"If OBEs constitute a scientific event as well as a metaphysical phenomenon, they will stand up to scrutiny. Indeed, they must stand up to scrutiny or they are not worthy of our study." (pg. 36)
He goes on to cite various scientific research and fundamentals of quantum physics, referencing, for example, one of my favorite non-OBE authors, Dr. Dean Radin, chief scientist at the Institute of Noetic Science (IONs). (If you haven't read Radin's book Entangled Minds, you definitely should!)
In many of my book reviews, I complain that there are not enough OBE narratives, so readers have no idea the author's level of experience: Are they nut jobs (or "nutter" as they say in the UK), an inexperienced "book-knowledge-only" author, or have they actually been there? Thankfully, Willis has ample OBE narratives and explains exactly what his OBEs are like. Thank you, Jim Willis.
For example, he gives an OBE narrative from August 11, 2014, in which he finds himself on Martha's Vineyard trying to talk to the President of the United States (at the time, Obama). In another narrative, he describes flying directly into the Sun to "burn away all my impurities" He not only made it, he "enjoyed every second of it."
His narratives clearly point out that, like me, he's met various spirits and even the "invisible helpers" I wrote about. He even struggles with what to call them because nomenclature can be brutal to Christians: One person's "Angel" is another person's "Spirit" or another's "Higher Self." Choose your words carefully because each term is "loaded" with positive and negative connotations for the believer!
"Unseen angels," the Bible calls them in the book of Hebrews. The "Spirit Guides" of shamanic traditions. Our 'Higher Self.'" (pg. 61)
I can really relate to Willis because in some ways we're a lot alike. We're both old guys. Like me, he lives (or lived) on a properly in the middle of the woods, embracing nature. Like me, he questions everything, including our perceptions. Many years ago I wrote an article that compared OBEs to NASA: Why are most ordinary people convinced that the planet Mars is real? They've never been there (in-the-body that is!), so all they've got to base their beliefs on is anecdotal evidence: photographs and videos, all of which could easily be faked. Willis makes a similar analogy, except with England, since he'd never been there.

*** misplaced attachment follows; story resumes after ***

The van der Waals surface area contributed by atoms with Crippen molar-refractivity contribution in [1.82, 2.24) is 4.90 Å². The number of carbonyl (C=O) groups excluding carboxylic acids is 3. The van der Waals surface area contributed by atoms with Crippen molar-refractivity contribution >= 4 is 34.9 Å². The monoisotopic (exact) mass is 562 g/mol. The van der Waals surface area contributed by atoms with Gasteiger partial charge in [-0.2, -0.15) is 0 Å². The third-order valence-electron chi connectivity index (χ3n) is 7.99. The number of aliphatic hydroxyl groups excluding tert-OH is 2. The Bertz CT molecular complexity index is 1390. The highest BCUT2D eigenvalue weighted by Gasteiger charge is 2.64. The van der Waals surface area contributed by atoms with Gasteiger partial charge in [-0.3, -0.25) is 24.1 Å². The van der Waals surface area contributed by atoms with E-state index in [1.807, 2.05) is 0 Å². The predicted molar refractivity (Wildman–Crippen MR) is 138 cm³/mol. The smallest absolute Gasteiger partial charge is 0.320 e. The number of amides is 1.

Near his home is a "Medicine Wheel" that he thinks might have been a sacred place for Native Americans who once lived there, and possibly a "vortex." Many of his OBE narratives involve traveling to the medicine wheel and witnessing rites, ceremonies, and spiritual lessons there.
I was pleasantly surprised when one of his narratives described beings I've seen myself. Here is his description:
"There I met someone, or something, that is very difficult to describe. It's not a 'being,' as such. It's more like a pillar, or tube, of light. It seems bright and, in contrast, I seem dark. (I guess anything would appear dark next to that light.)" (pg. 97)
In the past I've described them (verbally) to friends as looking like a giant, human-sized Coleman Lantern filaments floating a couple feet in the air. And I believe these beings are the basis for descriptions of "Angels" in the Bible.